Norwegian students observe the alarming rate of glacier movement in Antarctica
Asker videregående skole
Over lockdown, a group of Year 11 students from the Asker videregående skole in Norway helped scientists evidence the dramatic environmental changes in Antarctica.
The students have been tracking the Thwaites Glacier and a rotating iceberg just off the Brunt Glacier as part of Earth Observation. The project encourages young researchers to investigate glaciological features, floods and fires, exploring how they change overtime and their potential impact on local communities. Students’ research contributes to scientists’ efforts to understand our changing landscape.
Anna Hogg, Centre for Satellite Data in Environmental Science, said:
“It is amazing to see the important work that students at Asker have done over the past few months. Environmental change in Antarctica is already dramatic and the consequences have global impacts. Earth observation satellites such as Sentinel-1 are an essential tool for tracking icebergs so these results are scientifically interesting. I hope the students go on to use these skills in their future career.”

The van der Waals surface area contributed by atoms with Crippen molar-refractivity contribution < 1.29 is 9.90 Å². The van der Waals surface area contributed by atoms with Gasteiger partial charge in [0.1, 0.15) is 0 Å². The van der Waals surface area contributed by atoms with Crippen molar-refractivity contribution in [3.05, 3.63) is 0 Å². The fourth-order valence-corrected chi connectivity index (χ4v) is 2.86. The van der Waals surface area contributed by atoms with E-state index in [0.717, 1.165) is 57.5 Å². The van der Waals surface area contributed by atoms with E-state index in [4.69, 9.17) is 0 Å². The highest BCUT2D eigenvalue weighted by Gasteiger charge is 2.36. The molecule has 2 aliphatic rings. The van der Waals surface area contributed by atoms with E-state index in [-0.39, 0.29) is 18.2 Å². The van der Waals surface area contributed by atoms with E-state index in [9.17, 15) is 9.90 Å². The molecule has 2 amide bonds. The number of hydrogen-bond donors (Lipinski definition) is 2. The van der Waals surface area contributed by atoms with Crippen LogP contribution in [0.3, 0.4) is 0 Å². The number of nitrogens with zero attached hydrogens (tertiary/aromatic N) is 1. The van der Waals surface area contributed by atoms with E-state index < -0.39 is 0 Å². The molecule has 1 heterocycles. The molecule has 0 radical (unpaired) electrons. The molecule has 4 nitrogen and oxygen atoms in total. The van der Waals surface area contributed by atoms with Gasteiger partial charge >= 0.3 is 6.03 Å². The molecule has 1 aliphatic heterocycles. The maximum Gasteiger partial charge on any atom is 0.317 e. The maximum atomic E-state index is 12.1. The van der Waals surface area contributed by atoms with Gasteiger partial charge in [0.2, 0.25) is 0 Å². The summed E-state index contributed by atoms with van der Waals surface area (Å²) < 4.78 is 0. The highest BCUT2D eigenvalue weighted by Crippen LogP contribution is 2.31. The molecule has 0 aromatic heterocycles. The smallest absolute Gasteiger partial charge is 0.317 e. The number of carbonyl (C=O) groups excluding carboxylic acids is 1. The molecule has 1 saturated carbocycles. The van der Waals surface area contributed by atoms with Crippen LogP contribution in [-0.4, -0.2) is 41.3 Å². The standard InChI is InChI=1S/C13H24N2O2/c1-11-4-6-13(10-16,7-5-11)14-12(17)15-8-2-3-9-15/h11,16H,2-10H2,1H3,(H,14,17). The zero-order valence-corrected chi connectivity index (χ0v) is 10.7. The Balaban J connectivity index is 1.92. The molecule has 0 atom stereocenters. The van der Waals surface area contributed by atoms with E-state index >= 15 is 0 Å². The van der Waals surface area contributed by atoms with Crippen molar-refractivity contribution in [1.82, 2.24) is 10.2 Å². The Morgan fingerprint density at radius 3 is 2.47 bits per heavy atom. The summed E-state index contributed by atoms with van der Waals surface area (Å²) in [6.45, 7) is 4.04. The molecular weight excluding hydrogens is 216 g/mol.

Asker students used Sentinel-1 satellite images to map key features of the Antarctic glacier over time. They found it was migrating an average of 36 metres a day – an alarming rate that could equal 21.1 kilometres in 594 days.
They observed a large rotating iceberg just off the Brunt Glacier with a shelf of 170 square kilometres (over 16,400 football pitches). Their analysis of the satellite images showed that the iceberg travelled an incredible one metre per hour – a rotation of at least two rounds every 108 days. The students were astounded to see at how quickly something so large could move.
The students met with a scientist from the British Antarctic Survey (BAS) and the Centre for Satellite Data in Environmental Science to discuss their findings and next steps for their research. The Asker students plan to continue to monitor the iceberg over the coming year to better understand its history and its overall impact on global warming. They also want to investigate the impact of sea water on ice to further understand the rotation of icebergs. The BAS scientist has challenged them to look into the salinity of the sea water whilst testing.